I have read most of them, but there are many I look forward to starting. The anticipation is still exciting.
The only book I have bought since we moved here was Becoming by Michelle Obama.
Mother Goose Rhymes, Grandma Moses’ poems, Little Golden Books, Nancy Drew’s many adventures, the Bobbsey Twins, Trixie Belden, Pippi Longstocking….
All stories I craved as a child. Gobbling them up one after the other.
Curiosity. Escape. Imagination.
Or maybe because I loved to read.
Storybooks drew me in as nothing else could.
My public elementary school was part of the Scholastic Books program. Students could order paperback books for 25¢ or 35¢ each. Sized just right for a 10 year old with titles such as Encyclopedia Brown…Danny Dunn and the Homework Machine…Just Plain Maggie. To name just a few. Piled high on tables in the gym on delivery day. I couldn’t wait.
The school library drew me to its stories as well. Shelves of biographies…”Childhoods of Famous Americans”…were a magnet. Hardcover books mostly about boys (Nathan Hale & Abe Lincoln come to mind), but I did find some about girls. Clara Barton. Helen Keller. Dolly Madison. I didn’t discriminate at the age of 10 or 11 or 12. I read them all. Fascinated by their life stories.
Only famous people had their stories told…at least that’s what I may have assumed. But perhaps it sparked my own urge for story telling. At least in the privacy of my diaries. And letters. Later, the journals kept in college and beyond. Recording my story such as it was. Often painful. And hard to believe. Even upon reading years later. The telling…written for my eyes only…crucial. Therapeutic. I see that now. Important…even though I certainly wasn’t famous.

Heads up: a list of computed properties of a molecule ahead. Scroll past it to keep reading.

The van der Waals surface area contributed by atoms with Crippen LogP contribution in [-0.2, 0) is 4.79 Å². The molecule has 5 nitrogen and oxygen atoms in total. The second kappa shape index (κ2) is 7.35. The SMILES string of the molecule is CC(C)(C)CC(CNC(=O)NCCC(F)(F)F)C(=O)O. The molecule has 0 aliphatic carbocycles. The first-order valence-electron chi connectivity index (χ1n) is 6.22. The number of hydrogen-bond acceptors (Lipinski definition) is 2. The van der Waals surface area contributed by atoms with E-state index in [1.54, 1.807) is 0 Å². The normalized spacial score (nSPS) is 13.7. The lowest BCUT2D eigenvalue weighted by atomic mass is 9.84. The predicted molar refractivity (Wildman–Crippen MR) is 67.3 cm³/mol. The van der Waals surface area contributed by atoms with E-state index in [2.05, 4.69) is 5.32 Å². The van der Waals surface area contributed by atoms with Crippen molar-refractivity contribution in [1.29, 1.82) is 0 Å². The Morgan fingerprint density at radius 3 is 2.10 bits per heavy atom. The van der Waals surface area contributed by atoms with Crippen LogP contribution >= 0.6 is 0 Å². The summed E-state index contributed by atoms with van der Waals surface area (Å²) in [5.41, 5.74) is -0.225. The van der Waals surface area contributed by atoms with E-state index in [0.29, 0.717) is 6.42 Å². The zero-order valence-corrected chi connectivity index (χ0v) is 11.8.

Years later I filled notebooks with anecdotes, observations…and stories yet again. But this time about my own children. And our family, as it grew and changed…and then grew and changed some more. A natural continuation of my childhood storytelling. About what happened.
This time, though, joyful. Still striving to capture the essence in a quick pair of sentences…or a paragraph. One page. Maybe two. The setting. The conversation. The humor. The love. The challenges. The delight.
Catching the stories on the page before one day wove into the next. Leaving me breathless to get it on paper. Their imaginations. Their curiosity. And uniqueness. From foot stomping “do by self” episodes to impromptu conversations about “where do babies come from?” To shopping for clothes. Playing with imaginary basketball teams in the driveway. Getting ready for school. Accidentally shaving off half an eyebrow. Navigating the minefield that is adolescence. How a seven year old plans the future. In her own imaginative way.
Endless stories every day. I wrote when I could. So glad I did.
We are, after all, our stories.
This post inspired by V.J.’s Weekly Challenge #37: Story
I am happy to report…at least in the town I live in, there is a living, breathing…book store!
Alive and well for decades. Selling books, magazines, greeting cards, note cards and all sorts of fun reading paraphernalia. For adults and children alike. Browsers welcome. Book signings. Book Groups.
Surviving as an actual independent book store in this digital and Amazon age is admirable. And a testament to Shop Local.